The men's ice hockey team is one of the oldest intercollegiate ice hockey teams in the United States, having played their first game on January 19, 1898 in a 0-6 loss to Brown.[16] Former head coach William H. Claflin and former captain George Owen are credited with the first use of line change in a game against Yale on March 3, 1923 when the Crimson substituted entire forward lines instead of individuals.[17] The men's ice hockey team won the NCAA Division I Championship on April 1, 1989, defeating the Minnesota Golden Gophers 4-3 in overtime.[18] The Cleary Cup, awarded to the ECAC regular-season champion, is named for former Harvard All-American hockey player, coach, and athletic director Bill Cleary, a member of the U.S. hockey team that won the 1960 Winter Olympics gold medal. The team competes in ECAC Hockey along with six other Ivy League schools and is coached by Harvard alumnus, Olympian, and former NHL forward, Ted Donato.[19] Harvard competes in one of the most heated rivalries of college hockey at least twice each season against Harvard's archrival, the Cornell Big Red, in installments of the Cornell-Harvard hockey rivalry. Cornell and Harvard are the most storied programs currently in the ECAC.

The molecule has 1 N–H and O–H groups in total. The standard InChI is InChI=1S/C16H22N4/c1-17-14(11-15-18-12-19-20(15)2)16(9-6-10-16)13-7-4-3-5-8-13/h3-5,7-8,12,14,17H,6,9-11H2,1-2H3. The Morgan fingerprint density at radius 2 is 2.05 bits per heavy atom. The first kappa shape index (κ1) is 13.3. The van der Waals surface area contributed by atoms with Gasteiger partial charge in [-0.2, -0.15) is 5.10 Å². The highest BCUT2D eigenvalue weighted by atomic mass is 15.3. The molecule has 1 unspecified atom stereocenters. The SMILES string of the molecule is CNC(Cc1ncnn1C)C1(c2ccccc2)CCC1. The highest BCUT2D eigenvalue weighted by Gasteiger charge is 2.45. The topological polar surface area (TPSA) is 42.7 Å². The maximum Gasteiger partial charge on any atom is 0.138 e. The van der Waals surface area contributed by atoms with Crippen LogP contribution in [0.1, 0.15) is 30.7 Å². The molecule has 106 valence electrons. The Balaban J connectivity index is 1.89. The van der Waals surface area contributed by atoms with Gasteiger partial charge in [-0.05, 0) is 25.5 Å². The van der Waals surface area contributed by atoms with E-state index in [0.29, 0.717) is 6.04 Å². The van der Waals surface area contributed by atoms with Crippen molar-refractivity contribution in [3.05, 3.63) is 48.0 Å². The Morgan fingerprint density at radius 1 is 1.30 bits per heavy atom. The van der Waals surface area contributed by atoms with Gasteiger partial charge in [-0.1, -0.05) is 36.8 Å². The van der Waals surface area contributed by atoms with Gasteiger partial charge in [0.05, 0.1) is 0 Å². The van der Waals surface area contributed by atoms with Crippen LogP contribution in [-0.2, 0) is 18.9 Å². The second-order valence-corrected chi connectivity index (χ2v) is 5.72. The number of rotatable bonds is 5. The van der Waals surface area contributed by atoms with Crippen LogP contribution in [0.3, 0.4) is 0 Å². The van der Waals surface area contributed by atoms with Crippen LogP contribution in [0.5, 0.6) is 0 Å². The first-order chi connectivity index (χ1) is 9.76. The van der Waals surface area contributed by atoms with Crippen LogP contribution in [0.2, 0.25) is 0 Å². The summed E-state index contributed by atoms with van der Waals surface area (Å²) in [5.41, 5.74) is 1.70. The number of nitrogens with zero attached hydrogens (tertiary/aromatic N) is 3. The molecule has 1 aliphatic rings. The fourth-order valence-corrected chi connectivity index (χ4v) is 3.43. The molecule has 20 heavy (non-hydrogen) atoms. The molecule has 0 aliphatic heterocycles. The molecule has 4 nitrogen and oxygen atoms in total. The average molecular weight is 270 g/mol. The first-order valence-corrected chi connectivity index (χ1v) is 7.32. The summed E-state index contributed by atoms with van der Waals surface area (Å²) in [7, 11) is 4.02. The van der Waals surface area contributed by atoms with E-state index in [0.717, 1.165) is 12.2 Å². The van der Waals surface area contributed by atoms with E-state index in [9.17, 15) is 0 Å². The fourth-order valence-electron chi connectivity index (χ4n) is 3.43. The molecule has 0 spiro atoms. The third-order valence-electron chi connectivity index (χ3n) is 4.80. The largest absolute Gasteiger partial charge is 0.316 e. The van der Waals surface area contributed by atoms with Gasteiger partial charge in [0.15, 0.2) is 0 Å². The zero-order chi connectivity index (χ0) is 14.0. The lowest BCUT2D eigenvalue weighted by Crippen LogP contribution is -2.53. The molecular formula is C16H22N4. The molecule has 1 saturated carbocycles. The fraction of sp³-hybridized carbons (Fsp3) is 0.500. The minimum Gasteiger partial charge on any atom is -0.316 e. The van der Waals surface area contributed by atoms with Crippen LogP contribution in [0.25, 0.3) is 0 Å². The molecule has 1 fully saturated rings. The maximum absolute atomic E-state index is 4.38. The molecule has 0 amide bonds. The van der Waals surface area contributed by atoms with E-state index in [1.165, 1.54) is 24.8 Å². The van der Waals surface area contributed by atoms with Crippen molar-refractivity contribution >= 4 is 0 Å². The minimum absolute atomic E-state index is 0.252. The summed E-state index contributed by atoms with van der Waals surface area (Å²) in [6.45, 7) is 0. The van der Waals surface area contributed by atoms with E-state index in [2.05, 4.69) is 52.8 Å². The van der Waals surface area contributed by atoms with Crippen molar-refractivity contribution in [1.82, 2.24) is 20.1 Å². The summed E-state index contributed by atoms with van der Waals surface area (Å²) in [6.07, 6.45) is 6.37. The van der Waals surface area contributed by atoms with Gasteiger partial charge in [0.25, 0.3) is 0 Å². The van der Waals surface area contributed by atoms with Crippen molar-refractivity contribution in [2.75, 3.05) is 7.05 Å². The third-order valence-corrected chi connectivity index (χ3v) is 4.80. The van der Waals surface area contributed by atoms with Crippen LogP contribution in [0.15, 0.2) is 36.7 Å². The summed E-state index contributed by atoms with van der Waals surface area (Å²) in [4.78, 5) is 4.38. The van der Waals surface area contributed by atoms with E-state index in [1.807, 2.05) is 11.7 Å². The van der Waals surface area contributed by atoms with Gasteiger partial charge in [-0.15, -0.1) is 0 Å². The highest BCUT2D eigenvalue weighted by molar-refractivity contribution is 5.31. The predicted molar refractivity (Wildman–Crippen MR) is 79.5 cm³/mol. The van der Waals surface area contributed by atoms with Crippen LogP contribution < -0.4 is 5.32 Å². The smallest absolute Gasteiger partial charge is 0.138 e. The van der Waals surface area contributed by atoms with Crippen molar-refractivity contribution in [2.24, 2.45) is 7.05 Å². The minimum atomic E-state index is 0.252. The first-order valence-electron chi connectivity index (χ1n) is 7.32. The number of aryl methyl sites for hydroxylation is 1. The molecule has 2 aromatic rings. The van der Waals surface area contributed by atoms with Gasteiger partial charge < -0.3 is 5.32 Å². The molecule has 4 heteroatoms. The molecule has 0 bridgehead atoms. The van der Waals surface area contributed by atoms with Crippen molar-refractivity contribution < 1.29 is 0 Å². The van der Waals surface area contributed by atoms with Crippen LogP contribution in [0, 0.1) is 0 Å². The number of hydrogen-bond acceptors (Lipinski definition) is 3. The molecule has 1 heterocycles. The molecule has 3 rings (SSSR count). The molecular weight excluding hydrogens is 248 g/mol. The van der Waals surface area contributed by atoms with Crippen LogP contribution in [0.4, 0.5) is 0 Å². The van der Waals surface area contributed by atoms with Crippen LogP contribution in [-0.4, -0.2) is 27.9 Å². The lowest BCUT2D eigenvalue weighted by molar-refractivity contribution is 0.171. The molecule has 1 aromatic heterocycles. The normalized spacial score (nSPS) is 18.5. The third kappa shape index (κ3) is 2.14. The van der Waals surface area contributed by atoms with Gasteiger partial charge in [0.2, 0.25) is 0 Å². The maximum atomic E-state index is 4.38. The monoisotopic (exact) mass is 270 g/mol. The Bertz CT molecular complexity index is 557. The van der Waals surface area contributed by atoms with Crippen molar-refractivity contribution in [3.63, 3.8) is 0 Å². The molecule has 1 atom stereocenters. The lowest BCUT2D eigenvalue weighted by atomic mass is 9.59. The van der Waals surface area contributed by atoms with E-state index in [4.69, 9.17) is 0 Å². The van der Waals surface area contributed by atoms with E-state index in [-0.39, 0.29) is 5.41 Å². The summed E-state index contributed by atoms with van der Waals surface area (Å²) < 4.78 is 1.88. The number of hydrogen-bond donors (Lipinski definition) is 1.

Women's ice hockeyEdit

See the "Harvard Crimson ice hockey" navigation box at the bottom of the page.


Men's lacrosseEdit

Women's lacrosseEdit

Harvard became the first Ivy League institution to win a NCAA championship title in a women's sport, when its women's lacrosse team won the NCAA championship in 1990. The team was runner-up in 1989 and 1992.